PHOTO FEATURE
How Caged Birds Sing
Holding fast to their beliefs, gaols didn’t daunt, death nor defamation deterred them. We recall them thus.
  • Made Of A Different Clay
    Aug 11, 2017

    Made Of A Different Clay

    When someone is unbelievably cocky, unbelievably talented, with the steel of idealism running down his spine, all the state can do is wring its manacled hands. Mohammad Ali struts def­iant in New York in 1970 with the Black Panthers—he was handed five years for ‘dodging’ the Vietnam draft, stri­pped of his heavyweight title. Look into his eyes to see if he cares.
    Photograph by Getty Images
  • Before Robben Island
    Aug 11, 2017

    Before Robben Island

    Adoption of the Freedom Charter by the ANC meant ‘treason’ for S. Africa’s apa­rtheid state. Nelson Mandela (third from right, seen here at the trial in Joha­nn­esburg in 1956) and others were jai­led, but later acquitted. The tallest of terms awaited him. He’d remain unbroken.
    Photograph by Getty Images
  • A Stand Still Potent
    Aug 11, 2017

    A Stand Still Potent

    Once upon a time, politics used to burst upon the niceties of Olympics. In 1968 in Mexico City, the 200m victory ceremony saw US athletes Tommie Smith and John Carlos raised their gloved hands in Black salutes, ignoring anthem and flag. For Dr. King was killed in April that year, and no hope was in sight.
    Photograph by Getty Images
  • The Bell Tolled Thus
    Aug 11, 2017

    The Bell Tolled Thus

    ‘Quit India’—the pithy urgency of that call to action by Gandhiji—exa­ctly 75 years ago—galv­anised Indians as never before. Even as the top leadership was put in jail, the und­­­e­­terred mas­ses fearlessly confronted the pol­­ice, as in this picture from Bom­­bay. As the Right, on both sides of the religi­ous divide, were jockeying for posi­tions in the Vice­­roy’s Council, Indians fought on.
    Photograph by Getty Images
  • Freedom Song From Every Molehill
    Aug 11, 2017

    Freedom Song From Every Molehill

    America’s homilies about injustice are legion, but the deaths of Philando Castile, Michael Brown and hundreds of other una­rmed Black persons show many of the dreams of Martin Luther King—unforgettable in a style honed at the pulpit—del­ivered that August day at the Lincoln Memorial remains unrealised. Yes, and how many deaths will it take....
    Photograph by Getty Images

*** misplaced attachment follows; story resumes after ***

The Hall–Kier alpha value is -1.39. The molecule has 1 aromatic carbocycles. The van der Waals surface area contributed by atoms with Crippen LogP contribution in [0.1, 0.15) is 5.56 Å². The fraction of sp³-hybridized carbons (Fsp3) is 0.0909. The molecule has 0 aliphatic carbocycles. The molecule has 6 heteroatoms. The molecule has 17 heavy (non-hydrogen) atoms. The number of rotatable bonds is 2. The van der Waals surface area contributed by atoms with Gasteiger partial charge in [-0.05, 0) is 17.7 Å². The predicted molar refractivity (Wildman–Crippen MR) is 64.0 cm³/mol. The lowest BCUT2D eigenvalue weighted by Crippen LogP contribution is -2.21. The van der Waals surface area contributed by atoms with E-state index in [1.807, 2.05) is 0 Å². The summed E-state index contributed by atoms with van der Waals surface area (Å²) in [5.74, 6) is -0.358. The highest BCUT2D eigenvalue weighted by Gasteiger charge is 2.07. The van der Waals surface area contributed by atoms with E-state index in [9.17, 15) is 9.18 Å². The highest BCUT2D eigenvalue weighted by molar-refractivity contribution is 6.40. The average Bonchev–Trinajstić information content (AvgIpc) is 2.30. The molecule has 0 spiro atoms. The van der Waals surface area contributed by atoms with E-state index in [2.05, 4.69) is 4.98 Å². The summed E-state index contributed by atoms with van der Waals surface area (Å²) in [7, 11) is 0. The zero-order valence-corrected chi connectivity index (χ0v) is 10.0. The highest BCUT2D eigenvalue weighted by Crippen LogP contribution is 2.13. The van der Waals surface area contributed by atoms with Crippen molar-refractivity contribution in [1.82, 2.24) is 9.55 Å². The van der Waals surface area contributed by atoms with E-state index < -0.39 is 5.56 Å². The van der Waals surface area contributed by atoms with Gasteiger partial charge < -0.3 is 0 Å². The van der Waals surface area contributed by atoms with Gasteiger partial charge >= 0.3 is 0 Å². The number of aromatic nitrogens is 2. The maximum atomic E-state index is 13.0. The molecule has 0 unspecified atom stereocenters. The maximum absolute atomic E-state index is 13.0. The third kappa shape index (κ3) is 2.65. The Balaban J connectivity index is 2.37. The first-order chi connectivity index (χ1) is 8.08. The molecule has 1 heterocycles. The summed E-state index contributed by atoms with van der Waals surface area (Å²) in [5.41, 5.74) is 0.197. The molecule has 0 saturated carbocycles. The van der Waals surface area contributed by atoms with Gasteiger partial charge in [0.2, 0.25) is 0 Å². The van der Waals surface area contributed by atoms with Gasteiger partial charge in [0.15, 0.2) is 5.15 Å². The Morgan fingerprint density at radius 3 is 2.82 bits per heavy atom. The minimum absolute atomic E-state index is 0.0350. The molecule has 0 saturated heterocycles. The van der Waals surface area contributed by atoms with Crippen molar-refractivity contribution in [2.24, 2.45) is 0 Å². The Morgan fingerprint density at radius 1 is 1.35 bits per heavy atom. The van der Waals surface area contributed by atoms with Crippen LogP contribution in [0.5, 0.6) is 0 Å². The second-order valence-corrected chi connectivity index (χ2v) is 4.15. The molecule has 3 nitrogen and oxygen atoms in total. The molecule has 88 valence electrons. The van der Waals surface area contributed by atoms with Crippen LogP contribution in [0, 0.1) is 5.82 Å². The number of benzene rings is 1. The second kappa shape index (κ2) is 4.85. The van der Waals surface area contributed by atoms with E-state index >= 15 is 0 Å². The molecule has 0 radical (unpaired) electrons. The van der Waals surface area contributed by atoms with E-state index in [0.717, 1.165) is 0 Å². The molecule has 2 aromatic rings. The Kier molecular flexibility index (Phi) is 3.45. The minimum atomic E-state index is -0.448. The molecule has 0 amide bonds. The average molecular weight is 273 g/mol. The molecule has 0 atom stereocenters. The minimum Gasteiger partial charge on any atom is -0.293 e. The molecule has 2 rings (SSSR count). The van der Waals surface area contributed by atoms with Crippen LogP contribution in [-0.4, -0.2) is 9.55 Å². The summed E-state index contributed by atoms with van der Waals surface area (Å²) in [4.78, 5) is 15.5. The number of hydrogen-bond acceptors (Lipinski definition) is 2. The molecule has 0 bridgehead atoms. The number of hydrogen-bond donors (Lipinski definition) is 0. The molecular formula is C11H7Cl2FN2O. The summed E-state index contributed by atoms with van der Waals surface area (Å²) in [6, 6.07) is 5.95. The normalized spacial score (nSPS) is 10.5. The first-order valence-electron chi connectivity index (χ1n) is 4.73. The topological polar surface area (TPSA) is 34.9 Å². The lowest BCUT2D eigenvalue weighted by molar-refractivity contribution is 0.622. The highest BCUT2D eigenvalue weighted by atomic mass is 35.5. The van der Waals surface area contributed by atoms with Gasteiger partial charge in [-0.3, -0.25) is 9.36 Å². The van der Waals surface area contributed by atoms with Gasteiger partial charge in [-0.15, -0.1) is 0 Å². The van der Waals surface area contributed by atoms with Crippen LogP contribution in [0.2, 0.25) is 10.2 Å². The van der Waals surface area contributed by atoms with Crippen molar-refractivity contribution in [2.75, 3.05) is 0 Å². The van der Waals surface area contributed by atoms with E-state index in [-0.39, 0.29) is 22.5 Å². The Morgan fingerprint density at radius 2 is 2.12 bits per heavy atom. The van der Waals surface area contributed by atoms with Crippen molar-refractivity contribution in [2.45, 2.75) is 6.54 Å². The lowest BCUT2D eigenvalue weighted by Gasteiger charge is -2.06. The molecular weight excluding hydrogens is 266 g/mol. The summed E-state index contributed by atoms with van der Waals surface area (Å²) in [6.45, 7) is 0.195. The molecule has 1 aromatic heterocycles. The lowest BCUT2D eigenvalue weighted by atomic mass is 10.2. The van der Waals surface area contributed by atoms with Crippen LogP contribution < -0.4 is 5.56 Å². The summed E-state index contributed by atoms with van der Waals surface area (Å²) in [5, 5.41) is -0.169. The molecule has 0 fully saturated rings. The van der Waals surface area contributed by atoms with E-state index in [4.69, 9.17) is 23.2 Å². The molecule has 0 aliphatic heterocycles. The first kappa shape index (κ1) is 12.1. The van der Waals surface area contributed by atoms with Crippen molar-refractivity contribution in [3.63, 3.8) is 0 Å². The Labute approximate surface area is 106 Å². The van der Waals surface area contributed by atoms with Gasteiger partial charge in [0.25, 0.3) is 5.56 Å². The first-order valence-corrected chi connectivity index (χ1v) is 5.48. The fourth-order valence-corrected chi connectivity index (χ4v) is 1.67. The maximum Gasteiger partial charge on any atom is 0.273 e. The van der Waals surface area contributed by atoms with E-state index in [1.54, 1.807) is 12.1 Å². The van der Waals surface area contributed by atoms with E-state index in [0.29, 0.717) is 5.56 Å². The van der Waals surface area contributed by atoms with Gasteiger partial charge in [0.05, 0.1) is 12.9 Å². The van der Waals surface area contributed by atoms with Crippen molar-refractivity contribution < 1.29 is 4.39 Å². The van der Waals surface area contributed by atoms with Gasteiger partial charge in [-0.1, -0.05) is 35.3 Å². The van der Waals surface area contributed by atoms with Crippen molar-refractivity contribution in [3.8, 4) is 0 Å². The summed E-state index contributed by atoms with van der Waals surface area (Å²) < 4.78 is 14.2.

• This Life Of Toil
    Aug 11, 2017

    This Life Of Toil

    Modern India was ten in 1957, and fighting a thick enc­rustation of socio-­economic evil to break thr­ough into a new age. Meh­b­oob Khan’s Mot­her India metaphorised the bone-­cru­shing str­­­­­uggle in our villages in the indomitable person of Radha. Epic in scope, powered by a car­eer-cha­n­ging perfor­­m­ance by Nargis and Sunil Dutt, this is one of our national movies.
  • China’s Greatest Hero
    Aug 11, 2017

    China’s Greatest Hero

    A lone protester stalling a troop of tanks in Tiananmen Square on June 5, 1989: is this late 20th century’s most defiant act of idealism? Beijing’s students asked for free speech and press and accountability from their one party. Their Communist fathers gave them bullets. Put all of China’s economic progress and global clout on a scale. Now put the ‘tank man’ on another. Which one weighs more?
    Photograph by AP
  • Since 1969...
    Aug 11, 2017

    Since 1969...

    Music sings of Utopia. At Woodstock, that impossible ideal was realised, if fleetingly. For four August days 48 years back, 5,00,000 fans chewed up the turf in New York state, waking up to The Who, having Jefferson Airplane for brekka, CSNY for lunch and the Grateful Dead for dinner. Smoke from pot raised a purple haze, rain created slush, Ravi Shankar played.... Twas for peace and music, but at the height of ’Nam, it marked a generation.
    Photograph by Getty Images
  • Death For The Ballot
    Aug 11, 2017

    Death For The Ballot

    We are lucky; we got universal adult suffrage along with ind­ependence. But half of Britons—womenfolk—had to wait till 1921. The struggle was tough and bloody, and suffragists like Emmeline Pankhurst had to face a brutish state. The militant Emily Wilding Davison chose a dramatic martyrdom—throwing herself in front of a racing horse at the Epsom Derby on June 4, 1913. Her epitaph? “Deeds not Words”.
    Photograph by Getty Images
  • A Small Step For Mankind
    Aug 11, 2017

    A Small Step For Mankind

    Even after America’s Great Emancipation in 1865, political expediency and a cunning system of Jim Crow laws meant half the country was cruelly segregated and criminally treated. Schools were des­­eg­­regated in 1954, but nobody confronted the South’s wolfish vigilantism. In 1960, Ruby Bridges, 6, atte­n­ded a white-only elementary school in New Orle­ans. Well protected by marshals and police to keep at bay a howling pack, her courage moved the world. It was a signal moment in the Civil Rights Movement.
    Photograph by AP
Slides
Advertisement

OUTLOOK TOPICS :

A B C D E F G H I J K L M N O P Q R S T U V W X Y Z 0 1 2 3 4 5 6 7 8 9

or just type initial letters